Imagine searching through your own research notes, Google, and a set of your favorite weblogs all at the same time, the results coming back to you ranked in a meaningful order. Imagine getting relevant results to a search even when there is no keyword match, or being able to refine your search by selecting a set of good results and asking for more.
The presenters, who first met and discussed the concept at last year’s ETCon, have been working on just such a project: an open-source latent semantic search engine that lives on the desktop and lets users navigate and search their own writing – notes, articles, or weblog entries. Because it examines patterns of word use across many documents, the tool offers significantly improved search results, and can accept long natural-language search queries, including entire documents. By allowing documents to organize themselves into topic clusters, the tool also offers a macro view of the user’s data, in useful digest form.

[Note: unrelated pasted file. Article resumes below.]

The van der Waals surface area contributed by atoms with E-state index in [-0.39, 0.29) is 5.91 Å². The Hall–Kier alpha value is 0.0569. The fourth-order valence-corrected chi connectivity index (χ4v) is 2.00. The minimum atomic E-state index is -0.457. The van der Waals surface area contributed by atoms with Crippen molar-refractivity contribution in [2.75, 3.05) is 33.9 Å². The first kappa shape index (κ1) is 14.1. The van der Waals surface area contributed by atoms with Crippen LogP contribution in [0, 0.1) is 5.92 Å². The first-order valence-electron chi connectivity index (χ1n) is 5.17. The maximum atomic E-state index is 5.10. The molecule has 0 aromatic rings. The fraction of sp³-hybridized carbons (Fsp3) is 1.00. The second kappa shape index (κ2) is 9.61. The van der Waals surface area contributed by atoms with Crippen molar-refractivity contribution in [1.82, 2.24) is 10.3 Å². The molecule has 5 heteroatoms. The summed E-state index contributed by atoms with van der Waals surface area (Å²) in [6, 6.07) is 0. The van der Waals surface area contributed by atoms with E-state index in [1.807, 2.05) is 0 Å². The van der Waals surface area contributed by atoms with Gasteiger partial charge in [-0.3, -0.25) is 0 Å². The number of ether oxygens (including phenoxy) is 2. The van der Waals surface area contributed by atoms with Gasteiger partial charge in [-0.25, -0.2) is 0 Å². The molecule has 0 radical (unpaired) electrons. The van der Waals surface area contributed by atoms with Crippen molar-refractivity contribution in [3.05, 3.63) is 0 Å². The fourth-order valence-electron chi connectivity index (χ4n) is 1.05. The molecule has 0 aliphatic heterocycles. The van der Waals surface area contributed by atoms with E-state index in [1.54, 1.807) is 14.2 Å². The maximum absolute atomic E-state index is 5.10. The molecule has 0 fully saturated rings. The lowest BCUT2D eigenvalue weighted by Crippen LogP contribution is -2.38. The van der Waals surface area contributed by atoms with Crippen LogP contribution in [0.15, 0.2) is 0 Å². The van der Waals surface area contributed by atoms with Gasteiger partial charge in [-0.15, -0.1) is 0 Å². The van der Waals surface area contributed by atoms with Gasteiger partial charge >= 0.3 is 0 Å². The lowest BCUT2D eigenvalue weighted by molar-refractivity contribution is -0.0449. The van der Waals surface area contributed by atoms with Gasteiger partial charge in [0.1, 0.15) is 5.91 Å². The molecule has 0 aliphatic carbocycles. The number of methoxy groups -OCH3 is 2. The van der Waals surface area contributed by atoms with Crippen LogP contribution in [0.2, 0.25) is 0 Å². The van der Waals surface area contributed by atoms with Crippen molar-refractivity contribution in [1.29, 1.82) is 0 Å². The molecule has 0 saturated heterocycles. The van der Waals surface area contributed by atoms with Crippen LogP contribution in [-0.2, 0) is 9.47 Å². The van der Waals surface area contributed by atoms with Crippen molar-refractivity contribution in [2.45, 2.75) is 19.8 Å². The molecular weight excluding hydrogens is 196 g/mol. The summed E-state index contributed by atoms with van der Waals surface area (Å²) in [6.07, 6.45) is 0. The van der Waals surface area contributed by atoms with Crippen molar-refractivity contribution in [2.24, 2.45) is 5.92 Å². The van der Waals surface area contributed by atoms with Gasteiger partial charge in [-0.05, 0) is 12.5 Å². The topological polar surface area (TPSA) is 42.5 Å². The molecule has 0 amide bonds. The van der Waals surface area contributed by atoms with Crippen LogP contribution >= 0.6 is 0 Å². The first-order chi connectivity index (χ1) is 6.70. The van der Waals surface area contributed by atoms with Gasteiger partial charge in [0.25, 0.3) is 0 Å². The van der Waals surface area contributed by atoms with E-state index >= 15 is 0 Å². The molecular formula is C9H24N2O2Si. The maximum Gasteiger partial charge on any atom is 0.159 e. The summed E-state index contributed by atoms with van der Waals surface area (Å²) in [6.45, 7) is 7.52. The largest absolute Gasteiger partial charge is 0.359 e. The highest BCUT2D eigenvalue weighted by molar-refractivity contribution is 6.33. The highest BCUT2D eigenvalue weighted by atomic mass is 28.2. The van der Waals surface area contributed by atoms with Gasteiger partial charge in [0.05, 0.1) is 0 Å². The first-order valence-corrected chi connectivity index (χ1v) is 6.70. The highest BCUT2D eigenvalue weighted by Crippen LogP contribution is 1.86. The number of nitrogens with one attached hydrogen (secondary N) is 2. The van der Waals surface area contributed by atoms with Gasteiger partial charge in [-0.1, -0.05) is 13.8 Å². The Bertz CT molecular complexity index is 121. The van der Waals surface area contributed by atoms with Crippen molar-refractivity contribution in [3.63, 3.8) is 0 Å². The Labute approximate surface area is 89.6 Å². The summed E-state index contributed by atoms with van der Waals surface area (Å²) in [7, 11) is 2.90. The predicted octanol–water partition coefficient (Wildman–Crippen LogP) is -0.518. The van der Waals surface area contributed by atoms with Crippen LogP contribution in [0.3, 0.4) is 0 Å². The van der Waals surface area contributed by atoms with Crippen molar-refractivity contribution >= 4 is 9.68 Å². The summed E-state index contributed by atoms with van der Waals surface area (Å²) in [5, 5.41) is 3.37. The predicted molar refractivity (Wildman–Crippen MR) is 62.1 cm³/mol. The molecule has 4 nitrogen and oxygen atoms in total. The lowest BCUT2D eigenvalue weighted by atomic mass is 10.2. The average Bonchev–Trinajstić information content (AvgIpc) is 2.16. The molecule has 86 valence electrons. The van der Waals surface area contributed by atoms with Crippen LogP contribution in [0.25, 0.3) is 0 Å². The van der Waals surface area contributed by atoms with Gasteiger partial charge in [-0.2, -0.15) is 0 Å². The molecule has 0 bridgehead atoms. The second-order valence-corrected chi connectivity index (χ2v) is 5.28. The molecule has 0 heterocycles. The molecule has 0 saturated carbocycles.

Apart from its utility as a standalone desktop program, the prototype is designed to work as a web service, creating the potential for a distributed peer-to-peer network of individual search engines. This kind of network, which is the project’s ultimate goal, would allow users to send queries out over the Internet, decide where those queries should look, and receive collated results from a variety of different, complementary sources. Unlike other search aggregators, the ability to interleave results in a meaningful way is an organic part of the search algorithm’s design. Whether searching weblogs, research notes, article archives, or personal notes, users would have full control over what they searched, and an unprecedented ability to make their own work accessible to others.
Maciej points to a note on Semantic Indexing for more info.
This is a topic I began this week in my Tech Talk, and will be writing about for the next few weeks. We are also hoping that we can take the base infrastructure we have built in BlogStreet and use it to build a prototype of a personal Memex system.